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“The Money Trap”: A proposal for a new model of finance and banking

Where is the Global Financial System (GFS) headed?  Why it needs to be changed? Do legislative reforms such as Dodd-Frank really work? How recent events such as the 2 billion loss of JP Morgan Chase still happen? Is the Euro going to survive the crisis?  We asked these and other questions to Robert Pringle, author of “The Money Trap” and you will be surprised by his answers.

“In my book I argue for fundamental reform both of banking and of money – to link finance for ever to the real economy, and to stop bankers and other financial intermediaries gambling with our money”, said Pringle in this exclusive interview.

“The Money Trap” explains the causes of the financial crisis and outlined new ideas to reform the international monetary and financial system.

We have to search for the key needed to unlock the door marked “exit”. Where will we find the way out of the money trap? To find it, we must imagine and then realise a new economic and financial order”, he said in these Q&A.

Robert Pringle/Photo courtesy

As the first executive director of the Group of 30, an influential think tank based in New York (now in Washington, DC) he worked with financial authorities and executives throughout the years. The experience gave him the knowledge to examine these complex issues inside out.  Pringle is also the founder and chairman of Central Banking Publications, a financial publisher specializing in public policy and financial markets, where he edited for 20 years the Central Banking journal. The publication has subscribers in 120 countries including the great majority of the world’s central banks.

Robert Pringle is the former Editor of The Banker, has monitored and commented on changes in markets and official policies for more than 40 years and worked for the Financial Times and The Economist.

LFDB: You mention in your book that the structure of incentives by the GFS to agents is one of the issues that we have to deal with. Can you explain further and give some examples?

Robert Pringle: The GFS provides the wrong incentives for two main reasons. First, it is weak, and, secondly, it is still based mainly on national policies and regulations.

Thus instead of focussing on customer services, clever bankers spend time finding ways round the regulations, for example by moving operations to places with less stringent rules, or to jurisdictions that apply them less strictly. Often, regulation has encouraged harmful swings in economic activity and credit.

Because the system is seen to be weak, banks have also invested much time and money in lobbying regulators. They can influence new rules before they come into effect – as we have seen with the lobbying over Dodd-Frank – and in the process of implementing rules.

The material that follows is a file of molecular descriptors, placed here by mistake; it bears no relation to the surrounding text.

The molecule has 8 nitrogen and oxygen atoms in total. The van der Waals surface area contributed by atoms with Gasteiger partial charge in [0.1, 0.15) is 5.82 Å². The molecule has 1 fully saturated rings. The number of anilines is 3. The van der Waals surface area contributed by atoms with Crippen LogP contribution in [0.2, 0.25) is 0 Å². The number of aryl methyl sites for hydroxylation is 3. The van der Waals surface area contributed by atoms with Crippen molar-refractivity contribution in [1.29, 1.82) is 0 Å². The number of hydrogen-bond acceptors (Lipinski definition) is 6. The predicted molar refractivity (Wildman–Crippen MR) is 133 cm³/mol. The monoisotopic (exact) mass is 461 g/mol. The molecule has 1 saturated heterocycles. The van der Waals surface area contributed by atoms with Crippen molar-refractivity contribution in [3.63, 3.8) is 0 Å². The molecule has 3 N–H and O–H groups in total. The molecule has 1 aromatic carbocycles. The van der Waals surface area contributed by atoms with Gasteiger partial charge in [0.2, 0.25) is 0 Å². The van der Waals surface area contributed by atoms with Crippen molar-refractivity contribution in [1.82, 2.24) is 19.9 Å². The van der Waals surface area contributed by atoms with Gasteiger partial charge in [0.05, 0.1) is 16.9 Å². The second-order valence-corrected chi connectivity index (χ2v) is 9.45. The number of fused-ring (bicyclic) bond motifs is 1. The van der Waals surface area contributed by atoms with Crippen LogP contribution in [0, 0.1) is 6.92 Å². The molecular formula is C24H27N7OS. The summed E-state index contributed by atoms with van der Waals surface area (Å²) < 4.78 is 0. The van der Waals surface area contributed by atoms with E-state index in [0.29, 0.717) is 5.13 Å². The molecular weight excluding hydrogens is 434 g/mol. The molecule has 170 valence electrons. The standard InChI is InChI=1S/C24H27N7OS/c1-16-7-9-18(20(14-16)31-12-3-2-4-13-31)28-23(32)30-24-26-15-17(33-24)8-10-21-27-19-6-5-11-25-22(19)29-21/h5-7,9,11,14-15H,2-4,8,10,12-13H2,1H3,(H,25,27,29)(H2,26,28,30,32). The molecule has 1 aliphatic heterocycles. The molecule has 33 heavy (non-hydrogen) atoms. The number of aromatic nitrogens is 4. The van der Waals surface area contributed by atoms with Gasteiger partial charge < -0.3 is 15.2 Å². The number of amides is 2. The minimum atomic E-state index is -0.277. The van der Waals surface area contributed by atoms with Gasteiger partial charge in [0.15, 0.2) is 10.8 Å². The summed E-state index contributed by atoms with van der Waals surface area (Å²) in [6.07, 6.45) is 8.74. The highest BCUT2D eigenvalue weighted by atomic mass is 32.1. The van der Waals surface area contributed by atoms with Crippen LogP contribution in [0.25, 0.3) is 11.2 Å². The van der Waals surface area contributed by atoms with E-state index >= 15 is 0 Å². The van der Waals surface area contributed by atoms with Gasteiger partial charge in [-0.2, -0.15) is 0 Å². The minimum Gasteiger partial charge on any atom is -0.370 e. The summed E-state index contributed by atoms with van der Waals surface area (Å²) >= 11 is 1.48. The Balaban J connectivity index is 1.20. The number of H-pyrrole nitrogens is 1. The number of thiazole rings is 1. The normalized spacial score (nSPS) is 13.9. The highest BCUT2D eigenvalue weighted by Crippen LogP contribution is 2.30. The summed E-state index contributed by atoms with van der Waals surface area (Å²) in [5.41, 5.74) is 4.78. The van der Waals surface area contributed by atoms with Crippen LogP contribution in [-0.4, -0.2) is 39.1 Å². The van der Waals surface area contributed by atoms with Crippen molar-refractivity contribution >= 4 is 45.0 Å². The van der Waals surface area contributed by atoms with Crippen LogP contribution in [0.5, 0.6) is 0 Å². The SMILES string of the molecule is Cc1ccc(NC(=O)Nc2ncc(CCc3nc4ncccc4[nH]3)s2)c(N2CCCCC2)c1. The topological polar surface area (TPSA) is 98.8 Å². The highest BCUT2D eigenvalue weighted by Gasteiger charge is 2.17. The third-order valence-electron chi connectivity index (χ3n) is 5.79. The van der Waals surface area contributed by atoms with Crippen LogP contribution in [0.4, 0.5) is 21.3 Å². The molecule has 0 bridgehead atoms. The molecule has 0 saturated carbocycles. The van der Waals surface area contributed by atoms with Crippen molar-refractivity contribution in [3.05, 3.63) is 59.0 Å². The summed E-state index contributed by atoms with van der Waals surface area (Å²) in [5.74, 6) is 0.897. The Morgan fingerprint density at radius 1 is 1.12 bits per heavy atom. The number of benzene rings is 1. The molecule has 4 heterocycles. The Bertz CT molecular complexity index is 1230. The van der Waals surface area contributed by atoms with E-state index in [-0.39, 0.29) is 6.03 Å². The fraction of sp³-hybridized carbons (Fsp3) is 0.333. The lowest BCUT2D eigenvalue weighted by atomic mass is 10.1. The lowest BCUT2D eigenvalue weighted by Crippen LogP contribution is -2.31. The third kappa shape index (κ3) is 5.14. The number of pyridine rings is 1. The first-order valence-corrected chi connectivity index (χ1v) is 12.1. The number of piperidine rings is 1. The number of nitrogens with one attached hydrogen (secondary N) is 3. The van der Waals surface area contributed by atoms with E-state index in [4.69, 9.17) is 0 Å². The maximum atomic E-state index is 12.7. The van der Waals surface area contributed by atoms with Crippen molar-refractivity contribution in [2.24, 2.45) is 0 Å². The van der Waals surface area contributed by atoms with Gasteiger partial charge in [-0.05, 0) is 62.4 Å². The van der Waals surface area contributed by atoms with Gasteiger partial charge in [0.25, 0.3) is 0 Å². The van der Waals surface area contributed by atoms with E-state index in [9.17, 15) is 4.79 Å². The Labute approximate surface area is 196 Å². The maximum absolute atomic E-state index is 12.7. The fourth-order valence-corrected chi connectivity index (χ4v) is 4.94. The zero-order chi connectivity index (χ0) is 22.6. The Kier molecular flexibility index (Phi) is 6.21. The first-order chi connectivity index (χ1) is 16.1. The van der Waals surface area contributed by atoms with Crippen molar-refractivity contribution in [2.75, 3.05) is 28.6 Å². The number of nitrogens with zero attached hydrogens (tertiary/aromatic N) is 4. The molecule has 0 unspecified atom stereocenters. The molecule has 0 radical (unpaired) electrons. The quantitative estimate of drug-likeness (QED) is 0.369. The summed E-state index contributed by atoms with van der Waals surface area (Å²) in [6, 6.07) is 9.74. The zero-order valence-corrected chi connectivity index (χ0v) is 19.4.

Also, despite the efforts of the G20 group of leading economies and the Financial Stability Board (the international regulatory body), financial regulation remains essentially national.

Indeed, the entire monetary system – with its characteristic model of independent central banks following forms of inflation targeting with flexible exchange rates – is inward looking. It forces policy makers to focus on what is good for their country alone rather than the international community more widely.  This is incompatible with the proper working of a globalized world economy. It encourages nationalist measures such as protectionism.

LFDB: Also you state that the crisis was a symptom of a dysfunctional monetary and banking system, can you try to explain when did this started and how?

RP: We have been through a number of credit and financial cycles in the past 40 years. Each time, the response of the central banks and governments has been similar – tighten up regulation, put a floor under the banks, and try to prevent recessions by expansionary monetary and fiscal policies. Each time, they claimed that these measures would fix the problem; in fact they merely made the next crisis worse. As the managers of private sector financial institutions learnt to anticipate such responses, they did not take enough care about their business decisions. Together with a bonus-based compensation culture, this encouraged excessive risk-taking.

LFDB: Many people ask why none of the bankers, executives, sophisticated investment vehicles creators; broker or traders that became part of the chain that provoked the financial housing bubble are not in jail. What do you think?

Anger is fully justified and an important pressure for real change. In my book I argue for fundamental reform both of banking and of money – to link finance for ever to the real economy, and to stop bankers and other financial intermediaries gambling with our money.

Pending such fundamental reforms, we should return to an ethic of personal responsibility.

Top executives should come under stronger pressure to resign as soon as something shameful happens in their organisation even if they were not personally responsible for it. In this way they will make sure they know as much as possible about what is going on. At present, they have incentive to know as little as possible – so that they can deny any connection with the scandal.

Regulation cannot fix this problem, which is in the last resort an ethical one.

LFDB: Do you think that the Euro will survive the European crisis?